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Core cities of Japan

class or category of Japanese city
(Redirected from Core city)
SapporoHakodateAsahikawaAomoriHachinoheMoriokaSendaiAkitaYamagataKōriyamaIwakiMitoTsukubaUtsunomiyaMaebashiTakasakiIsesakiŌtaSaitamaKawagoeKumagayaKawaguchiTokorozawaKasukabeSōkaKoshigayaChibaFunabashiKashiwaYokohamaKawasakiYokosukaHiratsukaOdawara, KanagawaChigasakiSagamiharaAtsugiYamatoNiigataNagaokaJōetsuToyamaKanazawaFukuiKōfuNaganoMatsumotoGifuShizuokaHamamatsuNumazuFujiNagoyaToyohashiOkazakiIchinomiyaKasugaiToyotaTsuYokkaichŌtsuKyotoOsakaSakaiKishiwadaToyonakaSuitaTakatsukiHirakataIbarakiYaoNeyagawaHigashiōsakaKobeHimejiAmagasakiAkashiNishinomiyaKakogawaTakarazukaNaraWakayamaTottoriOkayamaKurashikiHiroshimaKureFukuyamaShimonosekiTakamatsuMatsuyamaKōchiKitakyūshūFukuokaKurumeNagasakiSaseboKumamotoŌitaMiyazakiKagoshima
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― Designated cities

― Core cities

― Special cities

Core cities of Japan (中核市, Chūkaku-shi) is a defined class or category of Japanese cities. It is a local administrative division created by the national government.[1] All core cities have a population greater than 300,000.[2]

HistoryEdit

The core cities were created because of the Local Autonomy Law of Japan. Each city does many of the things normally done by prefectures.[1]

ListEdit

Core cities were recognized starting in 1996.[3] There are 40+ of these cities,[1] including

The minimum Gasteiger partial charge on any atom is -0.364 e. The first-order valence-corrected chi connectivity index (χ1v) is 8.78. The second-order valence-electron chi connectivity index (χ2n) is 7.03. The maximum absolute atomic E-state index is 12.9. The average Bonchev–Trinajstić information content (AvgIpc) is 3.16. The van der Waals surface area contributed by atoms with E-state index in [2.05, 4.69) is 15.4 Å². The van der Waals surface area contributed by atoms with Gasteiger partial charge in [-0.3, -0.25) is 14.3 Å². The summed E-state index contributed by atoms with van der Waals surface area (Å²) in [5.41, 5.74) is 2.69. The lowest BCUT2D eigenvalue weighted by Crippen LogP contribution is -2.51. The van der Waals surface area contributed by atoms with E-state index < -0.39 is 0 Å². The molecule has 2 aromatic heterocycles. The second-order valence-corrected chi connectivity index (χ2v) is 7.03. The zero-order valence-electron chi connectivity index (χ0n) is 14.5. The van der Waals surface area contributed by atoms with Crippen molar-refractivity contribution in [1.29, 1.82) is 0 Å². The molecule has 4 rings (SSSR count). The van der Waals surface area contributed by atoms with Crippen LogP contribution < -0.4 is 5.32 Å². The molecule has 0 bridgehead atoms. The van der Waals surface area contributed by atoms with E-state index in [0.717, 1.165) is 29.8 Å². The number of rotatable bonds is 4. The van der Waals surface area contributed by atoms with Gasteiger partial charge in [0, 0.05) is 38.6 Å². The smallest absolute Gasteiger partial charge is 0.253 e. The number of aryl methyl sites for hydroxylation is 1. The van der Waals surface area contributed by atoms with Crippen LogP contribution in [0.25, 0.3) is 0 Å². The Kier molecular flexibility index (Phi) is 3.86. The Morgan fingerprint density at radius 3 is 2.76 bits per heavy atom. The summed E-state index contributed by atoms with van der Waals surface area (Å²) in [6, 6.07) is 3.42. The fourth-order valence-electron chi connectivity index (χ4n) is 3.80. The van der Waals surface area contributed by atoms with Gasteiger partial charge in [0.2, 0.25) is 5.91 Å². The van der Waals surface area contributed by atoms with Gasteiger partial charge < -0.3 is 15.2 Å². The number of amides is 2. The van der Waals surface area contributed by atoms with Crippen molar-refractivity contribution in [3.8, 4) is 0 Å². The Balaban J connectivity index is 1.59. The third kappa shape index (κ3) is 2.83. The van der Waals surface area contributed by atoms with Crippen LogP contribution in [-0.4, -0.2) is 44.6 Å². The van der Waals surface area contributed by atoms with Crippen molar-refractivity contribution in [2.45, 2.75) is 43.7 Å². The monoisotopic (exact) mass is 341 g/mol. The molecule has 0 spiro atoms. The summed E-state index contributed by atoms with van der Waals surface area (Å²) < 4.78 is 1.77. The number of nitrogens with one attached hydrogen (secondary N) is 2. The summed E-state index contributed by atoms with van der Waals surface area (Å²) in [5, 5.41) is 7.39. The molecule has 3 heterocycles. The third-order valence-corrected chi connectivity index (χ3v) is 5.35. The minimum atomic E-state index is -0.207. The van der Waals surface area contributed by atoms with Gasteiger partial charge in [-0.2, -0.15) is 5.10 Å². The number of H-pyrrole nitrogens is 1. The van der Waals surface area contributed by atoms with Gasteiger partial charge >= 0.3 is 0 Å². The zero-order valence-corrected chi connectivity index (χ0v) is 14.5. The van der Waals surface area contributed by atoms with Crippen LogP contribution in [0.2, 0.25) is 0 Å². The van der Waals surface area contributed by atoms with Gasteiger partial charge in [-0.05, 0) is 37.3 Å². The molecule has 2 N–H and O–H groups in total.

This list is not finished; you can help Wikipedia by adding to it.

Related pagesEdit

ReferencesEdit

  1. 1.0 1.1 1.2 Web-Japan.org, "Local self-government," p. 3; retrieved 2012-11-28.
  2. United Nations Economic and Social Commission for Asia and the Pacific (UNESCAP), "Country paper:Japan, Local Government Categories"; retrieved 2012-11-28.
  3. Jacobs, A.J. "Japan's Evolving Nested Municipal Hierarchy: The Race for Local Power in the 2000s," Urban Studies Research, (2011); doi:10.1155/2011/692764; retrieved 2012-12-5.
  4. 4.00 4.01 4.02 4.03 4.04 4.05 4.06 4.07 4.08 4.09 4.10 4.11 4.12 4.13 4.14 4.15 4.16 4.17 4.18 4.19 4.20 4.21 4.22 4.23 4.24 4.25 4.26 4.27 4.28 Jacobs, Table 2; retrieved 2012-12-5.
  5. 5.0 5.1 5.2 5.3 5.4 Buhnik, Sophie. "From Shrinking Cities to Toshi no Shukushō: Identifying Patterns of Urban Shrinkage in the Osaka Metropolitan Area," Berkeley Planning Journal, Vol. 23, No. 1 (2001), p. 135 [PDF 4 of 24]; retrieved 2012-12-2.
  6. "Core city with population of 380000. Resource recovery and enlightenment business of Kashiwa city of Chiba Prefecture, Japan, through establishing "recycling plaza" with nickname "Ribbon-Kan building" arousing citizen's sympathy toward waste reduction," Journal of Solid & Liquid Wastes, Vol. 36, No. 1, pp. 38-43 (2006); retrieved 2012-12-2.
  7. "Kochi" at Triposo.com; excerpt, "... first core city on Shikoku"; retrieved 2012-12-5.
  8. 8.0 8.1 Inaba, Yushi. (2009). "Japan's New Local Industry Creation: Joint Entrepreneurship, p. 96.
  9. Hoshiko M. et al. "Assessing the validity of health impact assessment predictions regarding a Japanese city's transition to core city status: a monitoring review," Public Health 2012 Feb ; Vol. 126, No. 2, pp. 168-176; retrieved 2012-12-2.
  10. Jacobs, A.J. "Japan's Evolving Nested Municipal Hierarchy: The Race for Local Power in the 2000s," Urban Studies Research, Vol. 2011 (2011), p. 8 [PDF 8 of 14]; retrieved 2012-12-5.
  11. "Naha starts as regional hub city in Okinawa," Ryukyu Shimpo, 2 April 2013; retrieved 2013-4-17.
  12. City of Toyama, "About Toyama"; retrieved 2012-12-2.

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